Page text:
Gunmen have attacked the Paris office of French satirical magazine Charlie Hebdo, killing 12 people and injuring seven in an apparent Islamist attack.
At least two masked attackers opened fire with assault rifles in the office and exchanged shots with police in the street outside before escaping by car.
The gunmen shouted "we have avenged the Prophet Muhammad", witnesses say.
President Francois Hollande said there was no doubt it had been a terrorist attack "of exceptional barbarity".
A major police operation is under way in the Paris area to catch the killers.
French President Francois Hollande: "This is an act of exceptional barbarism"
The satirical weekly has courted controversy in the past with its irreverent take on news and current affairs. It was fire-bombed in November 2011 a day after it carried a caricature of the Prophet Muhammad.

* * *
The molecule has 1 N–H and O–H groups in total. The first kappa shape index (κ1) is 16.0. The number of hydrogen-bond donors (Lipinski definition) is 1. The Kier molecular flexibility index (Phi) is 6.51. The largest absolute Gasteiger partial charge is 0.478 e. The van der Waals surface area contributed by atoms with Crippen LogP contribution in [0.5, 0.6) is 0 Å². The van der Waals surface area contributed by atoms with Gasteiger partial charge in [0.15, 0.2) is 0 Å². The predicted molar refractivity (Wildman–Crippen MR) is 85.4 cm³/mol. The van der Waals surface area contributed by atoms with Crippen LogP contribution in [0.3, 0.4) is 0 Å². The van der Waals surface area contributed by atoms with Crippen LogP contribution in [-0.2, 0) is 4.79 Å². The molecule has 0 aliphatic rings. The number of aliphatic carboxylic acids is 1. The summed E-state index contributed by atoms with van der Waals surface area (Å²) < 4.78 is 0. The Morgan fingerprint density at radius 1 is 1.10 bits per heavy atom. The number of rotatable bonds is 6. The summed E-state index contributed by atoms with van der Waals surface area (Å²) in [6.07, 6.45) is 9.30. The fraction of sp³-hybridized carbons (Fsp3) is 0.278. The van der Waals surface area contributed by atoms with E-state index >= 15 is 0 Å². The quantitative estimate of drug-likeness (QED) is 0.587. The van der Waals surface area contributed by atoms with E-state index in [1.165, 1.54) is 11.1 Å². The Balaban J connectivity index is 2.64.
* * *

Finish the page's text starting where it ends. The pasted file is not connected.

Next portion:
The latest tweet on Charlie Hebdo's account was a cartoon of the Islamic State militant group leader, Abu Bakr al-Baghdadi.
A witness filmed the scene as the sound of gunshots were heard
People had been "murdered in a cowardly manner", President Hollande told reporters at the scene. "We are threatened because we are a country of liberty," he added, appealing for national unity.
UK Prime Minister David Cameron said in a tweet: "The murders in Paris are sickening. We stand with the French people in the fight against terror and defending the freedom of the press."